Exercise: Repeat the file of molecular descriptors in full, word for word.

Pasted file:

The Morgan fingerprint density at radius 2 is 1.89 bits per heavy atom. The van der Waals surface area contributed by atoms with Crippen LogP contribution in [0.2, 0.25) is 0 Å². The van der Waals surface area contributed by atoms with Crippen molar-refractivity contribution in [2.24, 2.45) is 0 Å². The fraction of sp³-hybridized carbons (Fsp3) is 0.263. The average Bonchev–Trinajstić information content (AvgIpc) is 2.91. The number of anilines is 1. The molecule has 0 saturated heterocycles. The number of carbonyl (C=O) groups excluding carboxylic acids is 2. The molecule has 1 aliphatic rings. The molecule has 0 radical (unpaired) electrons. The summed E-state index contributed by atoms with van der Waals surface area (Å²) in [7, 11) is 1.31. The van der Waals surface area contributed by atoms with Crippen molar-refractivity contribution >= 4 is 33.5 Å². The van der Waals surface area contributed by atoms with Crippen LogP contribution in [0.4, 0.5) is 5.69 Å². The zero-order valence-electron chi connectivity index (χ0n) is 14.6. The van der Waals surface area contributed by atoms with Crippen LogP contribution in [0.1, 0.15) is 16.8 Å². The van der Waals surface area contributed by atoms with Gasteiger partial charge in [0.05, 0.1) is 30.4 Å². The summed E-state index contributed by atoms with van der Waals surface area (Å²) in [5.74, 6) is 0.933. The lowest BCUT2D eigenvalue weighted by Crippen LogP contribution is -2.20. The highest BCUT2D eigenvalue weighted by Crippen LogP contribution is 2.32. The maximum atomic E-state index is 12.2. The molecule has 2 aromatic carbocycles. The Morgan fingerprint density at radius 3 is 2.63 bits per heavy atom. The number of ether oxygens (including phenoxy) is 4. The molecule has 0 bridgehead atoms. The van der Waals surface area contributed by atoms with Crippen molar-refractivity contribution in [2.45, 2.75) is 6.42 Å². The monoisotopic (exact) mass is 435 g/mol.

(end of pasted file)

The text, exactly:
The Morgan fingerprint density at radius 2 is 1.89 bits per heavy atom. The van der Waals surface area contributed by atoms with Crippen LogP contribution in [0.2, 0.25) is 0 Å². The van der Waals surface area contributed by atoms with Crippen molar-refractivity contribution in [2.24, 2.45) is 0 Å². The fraction of sp³-hybridized carbons (Fsp3) is 0.263. The average Bonchev–Trinajstić information content (AvgIpc) is 2.91. The number of anilines is 1. The molecule has 0 saturated heterocycles. The number of carbonyl (C=O) groups excluding carboxylic acids is 2. The molecule has 1 aliphatic rings. The molecule has 0 radical (unpaired) electrons. The summed E-state index contributed by atoms with van der Waals surface area (Å²) in [7, 11) is 1.31. The van der Waals surface area contributed by atoms with Crippen molar-refractivity contribution >= 4 is 33.5 Å². The van der Waals surface area contributed by atoms with Crippen LogP contribution in [0.4, 0.5) is 5.69 Å². The zero-order valence-electron chi connectivity index (χ0n) is 14.6. The van der Waals surface area contributed by atoms with Crippen LogP contribution in [0.1, 0.15) is 16.8 Å². The van der Waals surface area contributed by atoms with Gasteiger partial charge in [0.05, 0.1) is 30.4 Å². The summed E-state index contributed by atoms with van der Waals surface area (Å²) in [5.74, 6) is 0.933. The lowest BCUT2D eigenvalue weighted by Crippen LogP contribution is -2.20. The highest BCUT2D eigenvalue weighted by Crippen LogP contribution is 2.32. The maximum atomic E-state index is 12.2. The molecule has 2 aromatic carbocycles. The Morgan fingerprint density at radius 3 is 2.63 bits per heavy atom. The number of ether oxygens (including phenoxy) is 4. The molecule has 0 bridgehead atoms. The van der Waals surface area contributed by atoms with Crippen molar-refractivity contribution in [2.45, 2.75) is 6.42 Å². The monoisotopic (exact) mass is 435 g/mol.